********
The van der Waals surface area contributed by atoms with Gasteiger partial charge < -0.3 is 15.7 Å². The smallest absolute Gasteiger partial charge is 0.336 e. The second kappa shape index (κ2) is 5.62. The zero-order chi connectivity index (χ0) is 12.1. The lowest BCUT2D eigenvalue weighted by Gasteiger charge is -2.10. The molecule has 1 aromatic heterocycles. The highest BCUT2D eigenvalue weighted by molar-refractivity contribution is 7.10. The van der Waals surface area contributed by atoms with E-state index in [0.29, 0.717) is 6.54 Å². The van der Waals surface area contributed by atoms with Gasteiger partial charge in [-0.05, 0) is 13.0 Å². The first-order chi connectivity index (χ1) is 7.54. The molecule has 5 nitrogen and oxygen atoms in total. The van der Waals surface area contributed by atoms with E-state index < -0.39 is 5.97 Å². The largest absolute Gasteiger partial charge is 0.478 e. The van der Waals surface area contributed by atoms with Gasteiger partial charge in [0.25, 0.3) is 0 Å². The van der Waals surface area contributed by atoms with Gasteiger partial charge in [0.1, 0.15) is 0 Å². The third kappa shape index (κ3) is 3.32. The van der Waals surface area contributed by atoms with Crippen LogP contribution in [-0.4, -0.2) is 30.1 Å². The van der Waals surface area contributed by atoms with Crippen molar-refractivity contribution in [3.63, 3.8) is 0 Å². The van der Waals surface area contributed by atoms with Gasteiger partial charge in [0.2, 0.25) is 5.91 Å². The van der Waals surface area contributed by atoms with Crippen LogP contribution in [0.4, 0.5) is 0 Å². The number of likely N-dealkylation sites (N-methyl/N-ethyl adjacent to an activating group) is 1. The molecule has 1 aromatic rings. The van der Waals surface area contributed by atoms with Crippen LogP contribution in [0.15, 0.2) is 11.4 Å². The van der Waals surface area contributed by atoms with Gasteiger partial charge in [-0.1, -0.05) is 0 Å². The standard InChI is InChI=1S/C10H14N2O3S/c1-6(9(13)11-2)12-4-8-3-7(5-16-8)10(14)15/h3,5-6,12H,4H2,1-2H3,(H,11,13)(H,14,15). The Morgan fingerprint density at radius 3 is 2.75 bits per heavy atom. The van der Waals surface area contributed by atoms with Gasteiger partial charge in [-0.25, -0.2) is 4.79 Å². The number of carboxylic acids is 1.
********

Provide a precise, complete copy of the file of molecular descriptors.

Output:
The van der Waals surface area contributed by atoms with Gasteiger partial charge < -0.3 is 15.7 Å². The smallest absolute Gasteiger partial charge is 0.336 e. The second kappa shape index (κ2) is 5.62. The zero-order chi connectivity index (χ0) is 12.1. The lowest BCUT2D eigenvalue weighted by Gasteiger charge is -2.10. The molecule has 1 aromatic heterocycles. The highest BCUT2D eigenvalue weighted by molar-refractivity contribution is 7.10. The van der Waals surface area contributed by atoms with E-state index in [0.29, 0.717) is 6.54 Å². The van der Waals surface area contributed by atoms with Gasteiger partial charge in [-0.05, 0) is 13.0 Å². The first-order chi connectivity index (χ1) is 7.54. The molecule has 5 nitrogen and oxygen atoms in total. The van der Waals surface area contributed by atoms with E-state index < -0.39 is 5.97 Å². The largest absolute Gasteiger partial charge is 0.478 e. The van der Waals surface area contributed by atoms with Gasteiger partial charge in [0.25, 0.3) is 0 Å². The van der Waals surface area contributed by atoms with Gasteiger partial charge in [0.1, 0.15) is 0 Å². The third kappa shape index (κ3) is 3.32. The van der Waals surface area contributed by atoms with Crippen LogP contribution in [-0.4, -0.2) is 30.1 Å². The van der Waals surface area contributed by atoms with Crippen molar-refractivity contribution in [3.63, 3.8) is 0 Å². The van der Waals surface area contributed by atoms with Gasteiger partial charge in [0.2, 0.25) is 5.91 Å². The van der Waals surface area contributed by atoms with Crippen LogP contribution in [0.4, 0.5) is 0 Å². The number of likely N-dealkylation sites (N-methyl/N-ethyl adjacent to an activating group) is 1. The molecule has 1 aromatic rings. The van der Waals surface area contributed by atoms with Crippen LogP contribution in [0.15, 0.2) is 11.4 Å². The van der Waals surface area contributed by atoms with Gasteiger partial charge in [-0.1, -0.05) is 0 Å². The standard InChI is InChI=1S/C10H14N2O3S/c1-6(9(13)11-2)12-4-8-3-7(5-16-8)10(14)15/h3,5-6,12H,4H2,1-2H3,(H,11,13)(H,14,15). The Morgan fingerprint density at radius 3 is 2.75 bits per heavy atom. The van der Waals surface area contributed by atoms with Gasteiger partial charge in [-0.25, -0.2) is 4.79 Å². The number of carboxylic acids is 1.